ALBANY, N.Y. (NEWS10) – In the 1860’s Irish immigrants to the U.S. were a socially marginalized religious and ethnic group. The St. Agnes Cemetery in Albany is regulated by the Catholic Diocese of Albany, and was created to give that community a respectable place to honor their dead.

Saturday, they extended that same honor to 14 African-American slaves who passed away over 150 years ago.

“Here many communities have come together,” said Jonathan Cohen, Spokesman for the Albany Diocesan Cemeteries. “The Catholic community the African-American community, and they have found a way to appropriately honor these fourteen individuals and give them the right of burial and remembrance that they deserve; and which helps us come together as neighbors and Americans.”

Cohen says the gathering and ceremony Saturday was held out of respect and reverence of all life.

The 14 people honored Saturday were owned by General Philip Schyler, a hero of the Revolutionary War. Their remains were found during a construction project in Colonie. Now they’re being laid to rest in style.

Cordelle Reaves, with the Schyler Flats Burial Project says each of the 14 reliquaries is completely unique and hand-made.

“Each one is meant to be an artistic tribute to each of the people we are burying,” said Reaves. “To give them a level of dignity and honor that they wouldn’t have received in life.”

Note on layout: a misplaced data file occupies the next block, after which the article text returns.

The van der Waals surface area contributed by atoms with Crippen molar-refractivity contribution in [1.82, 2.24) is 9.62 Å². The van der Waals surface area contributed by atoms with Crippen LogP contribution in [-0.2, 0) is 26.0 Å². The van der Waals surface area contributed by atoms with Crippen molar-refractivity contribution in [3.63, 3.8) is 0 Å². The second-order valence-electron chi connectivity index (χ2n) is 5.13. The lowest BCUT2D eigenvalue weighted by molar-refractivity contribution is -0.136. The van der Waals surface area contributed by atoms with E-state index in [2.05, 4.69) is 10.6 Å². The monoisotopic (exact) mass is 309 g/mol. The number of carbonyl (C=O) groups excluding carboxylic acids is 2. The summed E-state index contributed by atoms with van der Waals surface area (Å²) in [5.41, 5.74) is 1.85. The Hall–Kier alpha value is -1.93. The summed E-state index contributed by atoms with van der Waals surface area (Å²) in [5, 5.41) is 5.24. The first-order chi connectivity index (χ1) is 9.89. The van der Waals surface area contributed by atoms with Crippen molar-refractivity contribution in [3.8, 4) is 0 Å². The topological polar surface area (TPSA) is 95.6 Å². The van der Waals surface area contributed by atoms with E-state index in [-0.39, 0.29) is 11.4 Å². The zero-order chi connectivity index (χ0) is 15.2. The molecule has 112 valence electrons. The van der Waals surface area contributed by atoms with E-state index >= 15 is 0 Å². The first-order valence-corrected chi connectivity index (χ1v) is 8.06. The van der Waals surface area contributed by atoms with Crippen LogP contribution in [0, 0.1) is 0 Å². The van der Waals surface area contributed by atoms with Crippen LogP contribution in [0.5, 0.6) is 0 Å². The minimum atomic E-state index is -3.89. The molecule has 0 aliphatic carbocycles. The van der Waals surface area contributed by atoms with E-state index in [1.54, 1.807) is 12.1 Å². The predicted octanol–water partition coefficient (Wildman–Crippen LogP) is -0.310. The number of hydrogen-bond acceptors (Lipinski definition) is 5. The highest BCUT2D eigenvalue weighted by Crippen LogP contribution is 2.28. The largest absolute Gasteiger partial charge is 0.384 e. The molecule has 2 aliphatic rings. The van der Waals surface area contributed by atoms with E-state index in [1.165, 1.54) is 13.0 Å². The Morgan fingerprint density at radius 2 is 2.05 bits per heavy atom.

Over 100 people from all corners of the Capital Region came together to honor these 14 African-Americans;  six women, five infants, two children and one man who can now truly, rest side by side.

“We can’t just pull out the reds from the tapestry of history and expect the entire thing to hang together,” said Reaves. “It doesn’t make sense if you remove entire people and entire events from the story just because they might be inconvenient truths. So we need to teach the entire story, accept the entire story, and then we can accept each other as a result of that.”

Reaves says that a lot of people think of slavery as a divisive and negative part of America’s history; but through this project, he says it is a history that has brought different ethnicities, and cultural backgrounds together to honor these 14 people, unifying the Capital Region’s historic community.

For more on the Schuyler Flats Burial Project visit: